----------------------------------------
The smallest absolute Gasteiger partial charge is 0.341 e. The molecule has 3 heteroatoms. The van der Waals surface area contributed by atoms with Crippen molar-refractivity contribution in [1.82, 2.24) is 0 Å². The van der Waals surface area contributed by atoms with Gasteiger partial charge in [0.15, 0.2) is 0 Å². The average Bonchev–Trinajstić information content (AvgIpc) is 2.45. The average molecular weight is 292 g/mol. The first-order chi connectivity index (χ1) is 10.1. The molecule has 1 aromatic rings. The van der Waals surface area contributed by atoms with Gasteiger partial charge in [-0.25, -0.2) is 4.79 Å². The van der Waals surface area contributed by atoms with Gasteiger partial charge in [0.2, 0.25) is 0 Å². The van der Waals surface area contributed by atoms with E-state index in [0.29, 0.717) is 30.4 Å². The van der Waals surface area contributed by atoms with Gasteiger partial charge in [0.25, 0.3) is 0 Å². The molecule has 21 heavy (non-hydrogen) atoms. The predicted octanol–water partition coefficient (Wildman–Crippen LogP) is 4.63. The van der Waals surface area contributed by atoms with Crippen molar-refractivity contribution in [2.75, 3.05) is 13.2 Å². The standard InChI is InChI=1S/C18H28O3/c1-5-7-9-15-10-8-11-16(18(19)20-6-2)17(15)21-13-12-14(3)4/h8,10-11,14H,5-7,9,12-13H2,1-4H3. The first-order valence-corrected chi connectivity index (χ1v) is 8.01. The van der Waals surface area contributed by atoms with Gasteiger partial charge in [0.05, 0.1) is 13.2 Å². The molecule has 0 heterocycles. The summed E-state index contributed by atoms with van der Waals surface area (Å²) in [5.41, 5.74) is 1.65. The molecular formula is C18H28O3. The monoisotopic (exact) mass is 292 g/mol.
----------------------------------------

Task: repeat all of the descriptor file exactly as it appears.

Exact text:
The smallest absolute Gasteiger partial charge is 0.341 e. The molecule has 3 heteroatoms. The van der Waals surface area contributed by atoms with Crippen molar-refractivity contribution in [1.82, 2.24) is 0 Å². The van der Waals surface area contributed by atoms with Gasteiger partial charge in [0.15, 0.2) is 0 Å². The average Bonchev–Trinajstić information content (AvgIpc) is 2.45. The average molecular weight is 292 g/mol. The first-order chi connectivity index (χ1) is 10.1. The molecule has 1 aromatic rings. The van der Waals surface area contributed by atoms with Gasteiger partial charge in [-0.25, -0.2) is 4.79 Å². The van der Waals surface area contributed by atoms with Gasteiger partial charge in [0.2, 0.25) is 0 Å². The van der Waals surface area contributed by atoms with E-state index in [0.29, 0.717) is 30.4 Å². The van der Waals surface area contributed by atoms with Gasteiger partial charge in [0.25, 0.3) is 0 Å². The molecule has 21 heavy (non-hydrogen) atoms. The predicted octanol–water partition coefficient (Wildman–Crippen LogP) is 4.63. The van der Waals surface area contributed by atoms with Crippen molar-refractivity contribution in [2.75, 3.05) is 13.2 Å². The standard InChI is InChI=1S/C18H28O3/c1-5-7-9-15-10-8-11-16(18(19)20-6-2)17(15)21-13-12-14(3)4/h8,10-11,14H,5-7,9,12-13H2,1-4H3. The first-order valence-corrected chi connectivity index (χ1v) is 8.01. The van der Waals surface area contributed by atoms with Gasteiger partial charge in [0.05, 0.1) is 13.2 Å². The molecule has 0 heterocycles. The summed E-state index contributed by atoms with van der Waals surface area (Å²) in [5.41, 5.74) is 1.65. The molecular formula is C18H28O3. The monoisotopic (exact) mass is 292 g/mol.